Hanimal 3

In recent posts, I compared artistic and scientific inspiration with prophecy:


Based on a Talmudic association with dreams, “prophecy” here means unexpected knowledge or understanding coming from some higher level or source than ordinary human thinking. 

Prophecy” in its highest sense is displayed by Mosheh receiving Torah on Mt. Sinai. We have no first-person report from him on what his experience was. But if in the case of artists and scientists, “inspiration” required a degree of relaxation of the conscious mind — during sleeping, for example — we might reasonably infer that Mosheh’s conscious mind was all the more relaxed.

Aside from the content of Torah itself, Mosheh’s receiving of Torah demonstratedhanimal 1 that a Divine Source is present, accessible, can help us better understand our environment and see beyond its limitations (or the limitations of the senses in perceiving it). [1]

Is this Divine Source “in” or “outside” of us?

The question only has meaning from the human point of view. God both permeates and surrounds us. It is we who are “in” God, not God Who is “in” us. When the sunlight comes through the window into our room, is the sun in the room? We can only say that it is usually only through some “internal” perception that God’s inspiration is revealed to us. Even in the story of Newton and the apple, the timing of the event and Newton’s understanding of it ultimately both come from a Divine Source.

To deny that would be to say that it was “just an accident,” however fortuitous, and that “God had nothing to do with it.” If we do, we worship the power of “luck”; the “god of luck,” we might say. At that moment, we have turned our minds from God Who is the One power over everything and given credit to something else. It’s like flying to a  destination, then when you arrive there, thanking the airplane instead of the pilot.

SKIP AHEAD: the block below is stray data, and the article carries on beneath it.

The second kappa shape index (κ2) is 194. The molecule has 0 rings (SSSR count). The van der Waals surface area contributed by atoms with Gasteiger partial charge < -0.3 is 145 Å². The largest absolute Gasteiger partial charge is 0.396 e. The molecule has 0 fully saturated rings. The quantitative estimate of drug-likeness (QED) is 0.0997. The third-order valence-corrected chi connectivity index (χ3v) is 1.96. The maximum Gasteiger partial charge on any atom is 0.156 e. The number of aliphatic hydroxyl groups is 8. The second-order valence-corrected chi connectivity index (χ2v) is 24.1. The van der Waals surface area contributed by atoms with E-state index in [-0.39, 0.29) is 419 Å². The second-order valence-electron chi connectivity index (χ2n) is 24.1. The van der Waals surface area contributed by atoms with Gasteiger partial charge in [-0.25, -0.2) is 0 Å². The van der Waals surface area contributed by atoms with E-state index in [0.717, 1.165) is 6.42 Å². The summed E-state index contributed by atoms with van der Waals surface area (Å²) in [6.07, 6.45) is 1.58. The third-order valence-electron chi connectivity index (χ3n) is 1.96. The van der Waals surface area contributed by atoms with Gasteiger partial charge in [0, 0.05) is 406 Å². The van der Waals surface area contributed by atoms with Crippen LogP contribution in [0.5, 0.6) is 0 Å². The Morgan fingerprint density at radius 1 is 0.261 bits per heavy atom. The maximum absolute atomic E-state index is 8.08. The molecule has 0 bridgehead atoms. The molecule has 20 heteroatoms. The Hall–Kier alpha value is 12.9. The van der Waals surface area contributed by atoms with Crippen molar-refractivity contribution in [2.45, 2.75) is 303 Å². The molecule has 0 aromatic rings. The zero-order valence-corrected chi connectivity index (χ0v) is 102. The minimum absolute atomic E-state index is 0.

Hanimal 2[1] All inspiration comes only from the Divine, Who and Which is always accessible to us.  If we say that the senses and the “human” or “conscious mind” tell us what “is,” the Divine in us tells us what can be

Conversely, we honor the Divine when we recognize It as the Source of all artistic and scientific inspiration. Honoring It, we experience It personally.

“The essence and life of God… [is] within every [person]…this oneness with God is the reason why every [person] is potentially a creative being.” [2]

Might we, then, call Sh’vuot “The Holiday of Artists and Scientists” — not to credit them as the source of their own accomplishments, but to see the Divine in those accomplishments? 

Mosheh’s staff becomes a snake. He strikes a solid rock and water flows photomicrographyout. The Divine is saying to him, and through him to us:

“The limitations you perceive are misperceptions on your part.”

The Divine says the same to us no less through inspired art; reframes our understand-ing through inspired science. [3] 

We need not be a professional artist or scientist. The Divine inspires us in whatever we do in our personal lives, no matter how mundane. 

We don’t all have to envision the structure of DNA.

But we might have innumerable questions arise about our interactions with others or about the best solutions to practical problems.

Who has not experienced a sudden, spontaneous understanding of (or insight into) a topic, or a situation, or another person? Who has not “suddenly remembered” where they had placed something that they otherwise thought was lost? We might not have a meditation-like experience of the Divine at that moment, but neither could we explain where those thoughts came from.

The Divine, the Source of inspiration for us, is always with us and we are always with the Divine.

If we celebrate Shavuot thinking that we are celebrating something that happened only on Mt. Sinai, we are missing God’s point. 

Let us instead celebrate Shavuot by recognizing that the same Divine Inspiration that revealed itself to Mosheh at Mt. Sinai is present with and in all of us today.

Joshua 1-9[4]


[1] https://www.amazon.com/Hanimals-Mario-Mariotti/dp/0671752324
Artist Mario Mariotti did a series called “Hanimals,” and another called “Hanimations”

[2] Crum, Jessie K.; The Art of Inner Listening; © 1975 by Re-Quest Books (Theosophical Publishing House; p. 30.

[3] http://www.canadiannaturephotographer.com/photomicro_gallery.html

[4] Y’hoshua/Joshua 1:9